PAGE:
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Quarter-Life Crisis Adverted. Sort Of. Part Five: California and Florida

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California and Florida: Driving Cross Country, Part Five

The Wild, Weird and Wacky in the US

In the continental United States, the people are represented by 48 separate yet equally important and fascinating states. Our goal was to see them all. These are our stories.

Disney World. Photo by Halley OfnerCalifornia and Florida. Both are sunny and warm, with ocean and plenty attractions to check out. Originating from the Northeast, it should come as no surprise that we stayed longer in these two states than most others. However, it’s not the incredible driving adventures, random conversations with strangers, and hole-in-wall restaurants I would like to highlight. It is, instead, the universally known theme parks: Disneyland and Disney World.

We had (I believe) the rare opportunity to visit both parks within three weeks of each other and the comparison between the two was expected. While very similar in theory, there were several differences that should be mentioned.

Crowds

Obviously both parks were crowded but with less acreage, Disneyland was slightly more overwhelming at times. It did not help that apparently we were visiting the first night of the holiday-themed lighting (more on that in a moment). Screaming kids were inevitable, although it is beyond me how there can be so many unhappy people at the happiest place on earth.

Rides and Lines

Again, Disneyland was fairly crowded and I have the feeling it’s always that way because it’s California and the park itself is more like a one-day visit than a week long vacation.

Unknowingly, we managed to visit Disney World during what must be the “slow season.” With the exception of one ride our first night, we did not wait in line for anything for longer than 10 minutes. The racetrack ride that is always a mile long? Walked right on. The Mad Hatter’s Teacups? Don’t mind if we do, four times in a row. Even the wait for such popular attractions as Space Mountain and Splash Mountain was nonexistent.

Holiday Themes

It's a Small World. Photo by Halley OfnerWe were at Disneyland just before Thanksgiving, and at Disney World just after. They both were decked out (get it?) for the holidays (Christmas) but in very different ways.

Disney World, being much larger, spared no expense with the wreaths, lights and Christmas trees at every corner. Each park (MGM, Magic Kingdom, Animal Kingdom, Epcot) had an enormous tree at the entrance with a different theme, specific to the park. They were gorgeous. Everywhere you went (minus the shuttle rides-picture tired parents and their children) exuded Christmas…I mean…holiday…spirit.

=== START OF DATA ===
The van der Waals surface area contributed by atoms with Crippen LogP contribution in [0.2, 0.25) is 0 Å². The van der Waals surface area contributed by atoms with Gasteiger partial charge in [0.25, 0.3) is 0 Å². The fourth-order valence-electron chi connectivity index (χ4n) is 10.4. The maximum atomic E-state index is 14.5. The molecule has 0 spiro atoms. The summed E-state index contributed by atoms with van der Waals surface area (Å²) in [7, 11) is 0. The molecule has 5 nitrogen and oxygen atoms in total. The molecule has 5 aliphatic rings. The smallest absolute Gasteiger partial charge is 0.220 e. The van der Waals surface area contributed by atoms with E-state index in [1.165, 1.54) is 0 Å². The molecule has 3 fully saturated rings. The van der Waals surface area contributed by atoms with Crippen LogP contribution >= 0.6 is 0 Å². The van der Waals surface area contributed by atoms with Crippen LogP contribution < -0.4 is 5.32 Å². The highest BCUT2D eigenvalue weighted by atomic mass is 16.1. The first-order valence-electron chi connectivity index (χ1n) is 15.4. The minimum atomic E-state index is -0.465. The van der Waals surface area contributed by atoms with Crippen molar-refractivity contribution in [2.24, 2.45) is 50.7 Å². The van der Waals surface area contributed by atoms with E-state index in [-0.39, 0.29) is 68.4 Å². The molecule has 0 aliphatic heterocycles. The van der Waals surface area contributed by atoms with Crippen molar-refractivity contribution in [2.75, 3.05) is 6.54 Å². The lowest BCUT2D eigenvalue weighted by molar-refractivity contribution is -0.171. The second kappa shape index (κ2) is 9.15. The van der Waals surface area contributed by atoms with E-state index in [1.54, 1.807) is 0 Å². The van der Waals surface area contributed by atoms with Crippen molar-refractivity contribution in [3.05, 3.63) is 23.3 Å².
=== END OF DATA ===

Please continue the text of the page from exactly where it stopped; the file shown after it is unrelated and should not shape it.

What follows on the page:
Disneyland, on the other hand, at least while we were there, was not all decked out for the holiday season. We were a little relieved, as we had heard that both parks could get a little crazy. But as we waited in line for It’s a Small World After All, the sun set and with no warning, the ride façade lit up like nothing we’d seen before. It was even a little romantic, if you could block out the loud group behind us. This was nothing, however, compared to what awaited us inside the ride. Every single item was decorated for the holidays. I repeat. Every. Single. Item. It was absolutely unreal. I cannot fathom how many hours it must have taken to decorate. We rode two more times (over a year later and the song is still stuck in our heads) and were managing to find items we had missed the previous ride. We were very excited to see what Disney World had in their version but were disappointed to find that it was merely the same ol’ Small World.

Food

The food was virtually the same at each park. Clearly Disney World had many more options but park food is park food is park food: overpriced and not as good as a homemade meal (although that might just be me). HOWEVER, Disneyland had one little stand just off Main Street that needs to be pointed out. For $4, one can purchase a corn dog at this stand. Frustrated with the price but not wanting to spend additional dollars at a place where you’re waited on, we stood in the ridiculously long line.

It was not long before we made friends with those in front us, who were season pass holders and come to the park for, among other things, the corn dogs. The gentleman explained that it was the best-kept secret in all of Disneyland. He did not exaggerate one bit. As I type, my mouth is watering. They were ginormous and delicious and completely worth the drive to California.

Halley Ofner is a Contributor to The Free George.

The Free George is the online magazine and visitors’ guide of Upstate NY, covering things from Albany to Lake Placid, including Saratoga, the Lake George region and the Adirondacks. Check out our City Blogs section for our extended coverage areas as well.

Short URL: http://thefreegeorge.com/thefreegeorge/?p=17104

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